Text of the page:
Waller started making records for Victor in 1926; his most significant early records for that label were a series of brilliant 1929 solo piano sides of his own compositions like "Handful of Keys" and "Smashing Thirds." [2] Waller composed many novelty swing tunes in the 1920s and 1930s and sold them for relatively small sums. When the compositions became hits, other songwriters claimed them as their own. Many standards are alternatively and sometimes controversially attributed to Waller. [3]

The anonymous sleeve notes on the 1960 RCA (UK) album Handful of Keys state that Waller copyrighted over 400 new tunes, many of which co-written with his closest collaborator Andy Razaf. After Waller's death in 1943, Razaf described his partner as "the soul of melody... a man who made the piano sing... both big in body and in mind... known for his generosity... a bubbling bundle of joy". [3]

His playing once put him at risk of injury. Waller was kidnapped in Chicago leaving a performance in 1926. Four men bundled him into a car and took him to the Hawthorne Inn, owned by gangster Al Capone. Fats was ordered inside the building, and found a party in full swing. Gun to his back, he was pushed towards a piano, and told to play. A terrified Waller realized he was the "surprise guest" at Al Capone's birthday party, and took comfort that the gangsters didn't intend to kill him. According to rumor, Waller played for three days. When he left the Hawthorne Inn, he was very drunk, extremely tired, and had earned thousands of dollars in cash from Capone and other party-goers as tips. [3]

In 1931 he toured Paris and upon his return to New York he formed his small combo Fats Waller and His Rhythm with whom he would perform and record until his death. [1] After finally signing an exclusive Victor contract in 1934, he began the long-running, prolific series of records with His Rhythm, which won him great fame and produced several hits, including "Your Feet's Too Big," "The Joint Is Jumpin'" and "I'm Gonna Sit Right Down and Write Myself a Letter." He began to appear in films like Hooray for Love and King of Burlesque in 1935 while continuing regular appearances on radio that dated back to 1923.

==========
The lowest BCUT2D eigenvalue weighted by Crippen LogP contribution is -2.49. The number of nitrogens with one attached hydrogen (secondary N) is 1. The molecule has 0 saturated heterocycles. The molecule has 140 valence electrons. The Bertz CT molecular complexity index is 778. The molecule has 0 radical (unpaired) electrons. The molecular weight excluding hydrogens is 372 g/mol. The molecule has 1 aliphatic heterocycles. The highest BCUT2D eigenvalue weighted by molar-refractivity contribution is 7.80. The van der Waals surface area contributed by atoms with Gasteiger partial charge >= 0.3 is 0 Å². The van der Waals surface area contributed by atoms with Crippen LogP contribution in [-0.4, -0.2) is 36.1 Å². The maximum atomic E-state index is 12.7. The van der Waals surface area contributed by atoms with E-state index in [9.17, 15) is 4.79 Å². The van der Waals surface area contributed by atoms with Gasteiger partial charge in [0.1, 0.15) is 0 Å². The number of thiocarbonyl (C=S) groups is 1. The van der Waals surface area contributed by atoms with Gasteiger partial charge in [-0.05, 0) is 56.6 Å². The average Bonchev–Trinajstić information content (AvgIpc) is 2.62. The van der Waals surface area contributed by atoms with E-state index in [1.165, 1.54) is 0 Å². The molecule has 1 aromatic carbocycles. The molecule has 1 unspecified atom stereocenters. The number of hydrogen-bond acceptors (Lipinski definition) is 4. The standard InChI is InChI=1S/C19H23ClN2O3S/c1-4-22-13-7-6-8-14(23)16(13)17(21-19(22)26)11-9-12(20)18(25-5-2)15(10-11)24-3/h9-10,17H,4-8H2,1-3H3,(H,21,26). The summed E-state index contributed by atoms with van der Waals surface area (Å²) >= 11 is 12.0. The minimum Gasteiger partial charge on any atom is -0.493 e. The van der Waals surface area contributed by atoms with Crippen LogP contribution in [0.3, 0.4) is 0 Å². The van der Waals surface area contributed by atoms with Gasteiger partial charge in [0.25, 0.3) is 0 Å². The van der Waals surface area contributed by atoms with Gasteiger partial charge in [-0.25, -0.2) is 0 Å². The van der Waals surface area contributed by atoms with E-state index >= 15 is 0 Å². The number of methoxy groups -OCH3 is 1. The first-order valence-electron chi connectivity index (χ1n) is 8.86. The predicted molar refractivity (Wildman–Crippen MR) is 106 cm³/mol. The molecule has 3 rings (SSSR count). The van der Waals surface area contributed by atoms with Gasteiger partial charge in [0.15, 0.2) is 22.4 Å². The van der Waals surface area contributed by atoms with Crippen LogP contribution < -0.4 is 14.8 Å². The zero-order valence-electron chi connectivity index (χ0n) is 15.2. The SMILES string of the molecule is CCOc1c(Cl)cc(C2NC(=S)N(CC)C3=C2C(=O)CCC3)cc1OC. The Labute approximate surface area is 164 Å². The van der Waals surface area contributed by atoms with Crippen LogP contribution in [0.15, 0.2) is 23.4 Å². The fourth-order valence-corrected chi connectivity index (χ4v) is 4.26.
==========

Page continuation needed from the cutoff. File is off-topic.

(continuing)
He toured Europe in 1938, made organ recordings in London for HMV, and appeared on one of the first television broadcasts. He returned to London the following spring to record his most extensive composition, "London Suite" for piano and percussion, and embark on an extensive continental tour (which, alas, was canceled by fears of impending war with Germany). Well aware of the popularity of big bands in the '30s, Waller tried to form his own, but they were short-lived. [2]
Into the 1940s, Waller's touring schedule of the U.S. escalated, he contributed music to another musical, Early to Bed, the film appearances kept coming (including a memorable stretch of Stormy Weather in 1943 where he led an all-star band that included Benny Carter, Slam Stewart & Zutty Singleton), the recordings continued to flow and he continued to eat and drink in extremely heavy quantities. Years of draining alimony squabbles, plus overindulgence and, no doubt, frustration over not being taken more seriously as an artist, began to wear the pianist down. [2]